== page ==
Posters - WindEurope Technology Workshop 2022
Resource Assessment & Analysis of Operating Wind Farms 2022
23-24 June • Brussels


Come meet the poster presenters to ask them questions and discuss their work

Check the programme for our poster viewing moments. For more details on each poster, click on the poster titles to read the abstract.

PO058: Combining SAR 10m wind speed estimates and a 14 members ensemble of WRF meteorological forecast for improved offshore site wind mapping at wind turbine hub height

Mouhamet Diallo, wind expert, Tractebel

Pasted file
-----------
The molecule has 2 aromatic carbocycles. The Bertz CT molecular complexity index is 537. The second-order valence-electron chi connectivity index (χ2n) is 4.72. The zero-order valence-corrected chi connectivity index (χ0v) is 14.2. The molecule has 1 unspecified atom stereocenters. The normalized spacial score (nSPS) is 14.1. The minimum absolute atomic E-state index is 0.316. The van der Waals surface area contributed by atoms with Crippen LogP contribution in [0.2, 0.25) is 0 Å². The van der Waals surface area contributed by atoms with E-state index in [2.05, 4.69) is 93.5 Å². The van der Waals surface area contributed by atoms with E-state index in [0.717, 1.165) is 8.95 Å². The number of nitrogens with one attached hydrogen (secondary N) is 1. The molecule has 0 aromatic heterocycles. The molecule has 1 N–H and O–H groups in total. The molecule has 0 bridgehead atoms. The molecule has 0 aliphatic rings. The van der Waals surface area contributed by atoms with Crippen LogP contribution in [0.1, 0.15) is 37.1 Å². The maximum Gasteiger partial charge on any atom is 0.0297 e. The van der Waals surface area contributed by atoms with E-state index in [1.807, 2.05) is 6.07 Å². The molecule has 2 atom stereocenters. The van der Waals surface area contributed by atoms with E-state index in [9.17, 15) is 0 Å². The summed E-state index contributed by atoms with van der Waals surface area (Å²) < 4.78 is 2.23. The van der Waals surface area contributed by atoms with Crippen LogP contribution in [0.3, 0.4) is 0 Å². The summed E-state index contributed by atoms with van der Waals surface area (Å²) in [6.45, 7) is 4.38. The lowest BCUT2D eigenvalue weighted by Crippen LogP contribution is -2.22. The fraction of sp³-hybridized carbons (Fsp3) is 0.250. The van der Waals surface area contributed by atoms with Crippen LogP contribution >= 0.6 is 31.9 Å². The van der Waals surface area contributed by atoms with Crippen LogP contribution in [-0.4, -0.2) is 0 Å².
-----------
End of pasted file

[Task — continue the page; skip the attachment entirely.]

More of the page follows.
Optimal exploitation of wind farms requires having good estimates of the expected long-term wind speed (WS) average at hub-height. Firstly, prospective sites are identified on a regional level by analyzing wind atlases; Secondly, in-situ measurements are carried out to provide a finer analysis of the wind potential and to determine the most cost-effective wind farm size (Sempreviva et al., 2008). In contrast to sites located on land, sea WS measurements at hub-height are scarce since installing and operating an offshore mast or a floating lidar is expensive. Moreover, they cannot provide any information on horizontal gradients. Badger et al. (2016) proposed a new methodology for assessing offshore WS. It combines Synthetic Aperture Radar (SAR) and the Weather and Research forecast (WRF) numerical model using a long-term averaged Monin Obukhov (MO) extrapolation formula which is valid only for the surface layer. From SAR 10m WS estimates were derived the friction velocity and roughness length that aim to better account for air sea interaction. Results found showed that WS estimates of the combination has similar accuracy than the WS estimates of WRF; yet, the combination has the same horizontal resolution as the SAR (1 km) and the same vertical resolution as WRF. Nevertheless, Badger et al. (2016) method did not preserve individual SAR samples and consequently some hypothesis is needed to build the WS probability density function. We propose a new method inspired from Badger and al (2016), with two main novelties allowing preserving the individual SAR sample. The first novelty consists in using a vertical extrapolation formula valid for the entire atmospheric boundary layer (ABL) (Peña et al. 2008). This formulation requires an assessment of the friction velocity and roughness length both derived from SAR 10m WS as well as ABL height, MO length and stability function derived from WRF. Our second innovation consists in improving the accuracy in the determination of WRF ABL height, MO length and stability function by combining an ensemble of 14 forecasts. We validate our methodology by comparison with 2016 wind observations from one undisclosed offshore site for 5 heights varying between 34m and 104m. We compared the raw WRF WS corresponding to the mean of the 14 ensemble members, hereafter WRFRA, to the wind estimate (hereafter WRFAX2) obtained by applying the extrapolation formula to the SAR WS, using the ensemble mean of ABL height, MO length and stability function. Results found show that: the MBE improvement of WRFXA2 over WRFRA ranges between 0.5 m/s and 0.2 m/s. We also found that a MAE improvement of WRFXA2 over WRFRA is found at 53m and 70m AMSL; it ranges between 0.10 and 0.14 m/s. For higher height it may be considered negligible. The major implication of this study is demonstrating the ability of SAR observations at 10 m to improve wind mapping from coarser NWP models estimates at turbine hub height. We downscaled successfully WS from WRFRA at 3km grid resolution to WRFXA2 (1 km grid resolution) without downgrading the accuracy of WS estimates.